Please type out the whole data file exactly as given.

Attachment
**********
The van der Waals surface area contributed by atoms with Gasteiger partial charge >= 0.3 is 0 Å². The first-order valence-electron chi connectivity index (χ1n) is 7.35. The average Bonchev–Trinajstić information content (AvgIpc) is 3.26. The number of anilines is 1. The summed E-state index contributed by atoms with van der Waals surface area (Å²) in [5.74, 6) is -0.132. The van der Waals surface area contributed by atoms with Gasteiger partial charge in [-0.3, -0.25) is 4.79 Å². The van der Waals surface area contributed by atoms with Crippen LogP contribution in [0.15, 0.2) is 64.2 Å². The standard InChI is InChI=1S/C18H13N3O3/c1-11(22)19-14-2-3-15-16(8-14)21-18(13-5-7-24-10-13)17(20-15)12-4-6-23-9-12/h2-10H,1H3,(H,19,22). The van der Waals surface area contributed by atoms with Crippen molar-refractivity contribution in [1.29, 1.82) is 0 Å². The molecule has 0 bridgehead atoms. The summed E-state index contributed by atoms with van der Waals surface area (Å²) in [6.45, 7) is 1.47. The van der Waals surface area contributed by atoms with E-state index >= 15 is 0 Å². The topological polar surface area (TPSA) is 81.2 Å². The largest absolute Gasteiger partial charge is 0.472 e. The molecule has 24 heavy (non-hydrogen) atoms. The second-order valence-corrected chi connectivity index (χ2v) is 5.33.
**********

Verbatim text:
The van der Waals surface area contributed by atoms with Gasteiger partial charge >= 0.3 is 0 Å². The first-order valence-electron chi connectivity index (χ1n) is 7.35. The average Bonchev–Trinajstić information content (AvgIpc) is 3.26. The number of anilines is 1. The summed E-state index contributed by atoms with van der Waals surface area (Å²) in [5.74, 6) is -0.132. The van der Waals surface area contributed by atoms with Gasteiger partial charge in [-0.3, -0.25) is 4.79 Å². The van der Waals surface area contributed by atoms with Crippen LogP contribution in [0.15, 0.2) is 64.2 Å². The standard InChI is InChI=1S/C18H13N3O3/c1-11(22)19-14-2-3-15-16(8-14)21-18(13-5-7-24-10-13)17(20-15)12-4-6-23-9-12/h2-10H,1H3,(H,19,22). The van der Waals surface area contributed by atoms with Crippen molar-refractivity contribution in [1.29, 1.82) is 0 Å². The molecule has 0 bridgehead atoms. The summed E-state index contributed by atoms with van der Waals surface area (Å²) in [6.45, 7) is 1.47. The van der Waals surface area contributed by atoms with E-state index >= 15 is 0 Å². The topological polar surface area (TPSA) is 81.2 Å². The largest absolute Gasteiger partial charge is 0.472 e. The molecule has 24 heavy (non-hydrogen) atoms. The second-order valence-corrected chi connectivity index (χ2v) is 5.33.